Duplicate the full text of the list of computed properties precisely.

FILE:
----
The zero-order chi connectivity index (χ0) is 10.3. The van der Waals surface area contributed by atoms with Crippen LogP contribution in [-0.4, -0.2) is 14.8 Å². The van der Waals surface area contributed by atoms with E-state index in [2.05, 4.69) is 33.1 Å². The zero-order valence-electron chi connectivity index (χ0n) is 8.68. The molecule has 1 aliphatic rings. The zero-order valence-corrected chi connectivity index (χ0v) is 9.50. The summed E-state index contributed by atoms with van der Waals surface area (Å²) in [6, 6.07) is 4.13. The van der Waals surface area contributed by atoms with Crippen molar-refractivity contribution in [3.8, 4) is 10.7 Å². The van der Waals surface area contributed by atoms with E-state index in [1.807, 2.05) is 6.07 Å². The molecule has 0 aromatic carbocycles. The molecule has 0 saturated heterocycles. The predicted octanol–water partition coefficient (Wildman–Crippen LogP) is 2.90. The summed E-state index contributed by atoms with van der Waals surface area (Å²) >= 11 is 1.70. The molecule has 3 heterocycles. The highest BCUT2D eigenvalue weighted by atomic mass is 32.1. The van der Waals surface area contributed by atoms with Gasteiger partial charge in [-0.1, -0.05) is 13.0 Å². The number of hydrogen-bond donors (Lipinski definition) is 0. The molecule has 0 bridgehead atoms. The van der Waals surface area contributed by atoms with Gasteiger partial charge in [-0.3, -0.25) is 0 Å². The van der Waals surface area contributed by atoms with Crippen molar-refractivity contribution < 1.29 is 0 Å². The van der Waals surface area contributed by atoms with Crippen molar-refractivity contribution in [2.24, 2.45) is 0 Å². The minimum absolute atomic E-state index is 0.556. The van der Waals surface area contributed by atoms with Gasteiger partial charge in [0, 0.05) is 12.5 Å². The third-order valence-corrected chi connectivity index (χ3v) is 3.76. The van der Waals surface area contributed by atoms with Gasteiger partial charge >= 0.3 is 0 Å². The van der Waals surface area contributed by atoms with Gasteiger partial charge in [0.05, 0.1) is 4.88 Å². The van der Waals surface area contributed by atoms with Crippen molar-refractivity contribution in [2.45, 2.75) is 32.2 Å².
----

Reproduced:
The zero-order chi connectivity index (χ0) is 10.3. The van der Waals surface area contributed by atoms with Crippen LogP contribution in [-0.4, -0.2) is 14.8 Å². The van der Waals surface area contributed by atoms with E-state index in [2.05, 4.69) is 33.1 Å². The zero-order valence-electron chi connectivity index (χ0n) is 8.68. The molecule has 1 aliphatic rings. The zero-order valence-corrected chi connectivity index (χ0v) is 9.50. The summed E-state index contributed by atoms with van der Waals surface area (Å²) in [6, 6.07) is 4.13. The van der Waals surface area contributed by atoms with Crippen molar-refractivity contribution in [3.8, 4) is 10.7 Å². The van der Waals surface area contributed by atoms with E-state index in [1.807, 2.05) is 6.07 Å². The molecule has 0 aromatic carbocycles. The molecule has 0 saturated heterocycles. The predicted octanol–water partition coefficient (Wildman–Crippen LogP) is 2.90. The summed E-state index contributed by atoms with van der Waals surface area (Å²) >= 11 is 1.70. The molecule has 3 heterocycles. The highest BCUT2D eigenvalue weighted by atomic mass is 32.1. The van der Waals surface area contributed by atoms with Gasteiger partial charge in [-0.1, -0.05) is 13.0 Å². The number of hydrogen-bond donors (Lipinski definition) is 0. The molecule has 0 bridgehead atoms. The van der Waals surface area contributed by atoms with Gasteiger partial charge in [-0.3, -0.25) is 0 Å². The van der Waals surface area contributed by atoms with Crippen molar-refractivity contribution < 1.29 is 0 Å². The van der Waals surface area contributed by atoms with Crippen molar-refractivity contribution in [2.24, 2.45) is 0 Å². The minimum absolute atomic E-state index is 0.556. The van der Waals surface area contributed by atoms with Gasteiger partial charge in [0, 0.05) is 12.5 Å². The third-order valence-corrected chi connectivity index (χ3v) is 3.76. The van der Waals surface area contributed by atoms with Gasteiger partial charge >= 0.3 is 0 Å². The van der Waals surface area contributed by atoms with Gasteiger partial charge in [0.05, 0.1) is 4.88 Å². The van der Waals surface area contributed by atoms with Crippen molar-refractivity contribution in [2.45, 2.75) is 32.2 Å².